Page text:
norman lock

Mud Luscious Press Goings On

MLP has officially acquired the Pindeldyboz print archives – all remaining copies of pboz print can now be purchased from mlp.

They have also officially struck a deal with Blake Butler to release a two-volume set of the Lamination Colony Archives – including both a wealth of the online issues and the ebooks.

They have contracted for a re-release of Ken Sparling’s DAD SAYS HE SAW YOU AT THE MALL slated (tentatively) for 2012.

They have contracted for a re-release of Norman Lock’s GRIM TALES in a new stand-alone version slated (tentatively) for 2011.

They have re-started our previous stamp stories project and now, with associate editor Andrew Borgstrom at the helm of that beast, we are planning to reach 100 authors / 100 stamp stories and then, down the line,
release those 100 pieces in a new mlp anthology titled { C. }

Visit the MLP site for more details.

Presses / 37 Comments
June 2nd, 2010 / 1:00 pm

Unhumorous Punchlines

The Mother

The girl wrote a story. “But how much better it would be if you wrote a novel,” said her mother. The girl built a doll-house. “But how much better if it were a real house,” her mother said. The made a small pillow for her father. “But wouldn’t a quilt be more practical,” said her mother. The girl dug a small hole in the garden. “But how much better if you dug a large hole,” said her mother. The girl dug a large hole and went to sleep in it. “But how much better if you slept forever,” said her mother.

“The Mother,” a short piece from Lydia Davis’s Break it Down, perfectly demonstrates, for me, the unhumorous punchline where the last line and components leading up to it operate as a joke, but aren’t funny. Punchlines at their best are oblique and unexpected; it’s the minor epiphany of “getting it” that makes them so visceral — keyword here, because what begins in the brain ends in the gut.


Craft Notes / 17 Comments
October 6th, 2009 / 11:50 pm

2 New Titles from Ellipsis Press: Lock and Ruocco

Two new titles from the incredible Ellipsis Press are now on presale. After their first two titles by Eugene Marten and Eugene Lim being two of my favorite new releases last year, Ellipsis is already a monolith, and I’ve been drooling for these both since they were announced. For those that for some reason did not pick up the first two, you can get the entire set of 4 Ellipsis titles together in a bundle for $40, a ridiculously nice and limited-time deal. Shit, I’m doing the package just to be able to give the first two as gifts. I guarantee it is worth twice as much in mind. They are also all available individually, and shipping soon.

Here are their two latest titles:

Shadowplay by Norman Lock


In Java, a master of the shadow-puppet theater seeks to possess—by his art—a woman, who perishes as though by the contagion of his unnatural desire. Shadowplay is a meditation on story-telling as an act of seizure, a parable of obsession and of the danger of confounding the real with its representations.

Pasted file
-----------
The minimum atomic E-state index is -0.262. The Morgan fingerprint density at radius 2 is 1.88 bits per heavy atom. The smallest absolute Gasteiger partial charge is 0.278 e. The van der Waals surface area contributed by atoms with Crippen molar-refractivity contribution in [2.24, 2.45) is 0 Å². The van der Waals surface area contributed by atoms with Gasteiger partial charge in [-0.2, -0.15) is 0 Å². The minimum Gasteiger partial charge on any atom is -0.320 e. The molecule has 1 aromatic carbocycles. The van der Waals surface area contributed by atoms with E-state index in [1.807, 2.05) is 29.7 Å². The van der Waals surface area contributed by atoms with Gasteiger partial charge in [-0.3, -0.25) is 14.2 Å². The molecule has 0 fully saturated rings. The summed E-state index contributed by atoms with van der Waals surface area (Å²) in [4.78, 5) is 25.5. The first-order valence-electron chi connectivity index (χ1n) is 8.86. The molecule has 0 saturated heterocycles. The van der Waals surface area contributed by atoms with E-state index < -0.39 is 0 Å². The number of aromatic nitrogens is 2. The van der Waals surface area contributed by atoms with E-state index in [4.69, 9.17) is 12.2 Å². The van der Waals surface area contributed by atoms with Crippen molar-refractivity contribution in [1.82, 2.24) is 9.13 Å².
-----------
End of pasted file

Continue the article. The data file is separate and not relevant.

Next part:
“Stories compensate for lives unlived. They are what Norman Lock, or his avatar Guntur, calls shadows, negative reflections on a backlit screen, comprising, through artistry and brief illumination, ghosts. Lock’s teller is imprisoned by darkness, captivated by warriors and princesses no longer, if ever, living. Death becomes a distance from which the voices of these unliving return. It is a journey as delicious as it is threatening.” —R.M. Berry


Presses / 9 Comments
September 2nd, 2009 / 1:46 pm

Booklyfe 2

Literary Multiplier / Critical Mass

Literary Multiplier / Critical Mass

And here’s Norman Lock on small presses & print vs. digital, via Eugene Lim’s wonderful blog.

A select bit from Norman, and my thoughts:

…To acknowledge such a limitation is to accept a reduced role for the writer.  I do not believe that what I write can change the world or the people in it. I don’t believe that anything written by a contemporary literary artist has that power over a mass audience. There are some who believe they can restructure consciousness using language and narratives that defy convention. But their visionary writing will scarcely be read by the people most in need of a transformed consciousness. The only work that has power to engage a mass audience is sentimental (which is a lie) or pornographic (which is also a lie, though perhaps a more entertaining one). We can rue this. We can set down the causes to mainstream publishing or to a degeneration in popular taste and appreciation that have little to do with literacy. But we can and should seek out our own margin and make our literature there.


Author Spotlight & Presses / 13 Comments
March 31st, 2009 / 9:28 pm

Online Lit Spotlight in the Believer Oct 08

There’s a new issue of the Believer out for October, and while the magazine is always a great read, this month is particularly good for two sects of people: those who like Gordon Lish, and fans of online lit.

I’m not sure if it was an editorial schematic or chance, but there’s more Lish related stuff in this issue than seems coincidental: an interview with Diane Williams by Kevin Sampsell, an interview with Will Eno by Patricia Mulgraw, a review of David Ohle’s The Pisstown Chaos by Benjamin Strong, and a review of Normal Lock’s Grim Tales, by, well, me.

Of course you could probably take just about any literary magazine with big names in it and somehow Kevin Bacon it right back to Lish, but this one seems most close to home.

On the online lit side, I am excited about my Lock review mainly because it’s primarily an eBook that I reviewed, published online by Elimae and readable here, and also because I got to talk about other online lit sites and eBooks in as awesome a spot as the Believer. The review is also replicated in full online and you can read it here.

Uncategorized / 6 Comments
October 1st, 2008 / 1:31 pm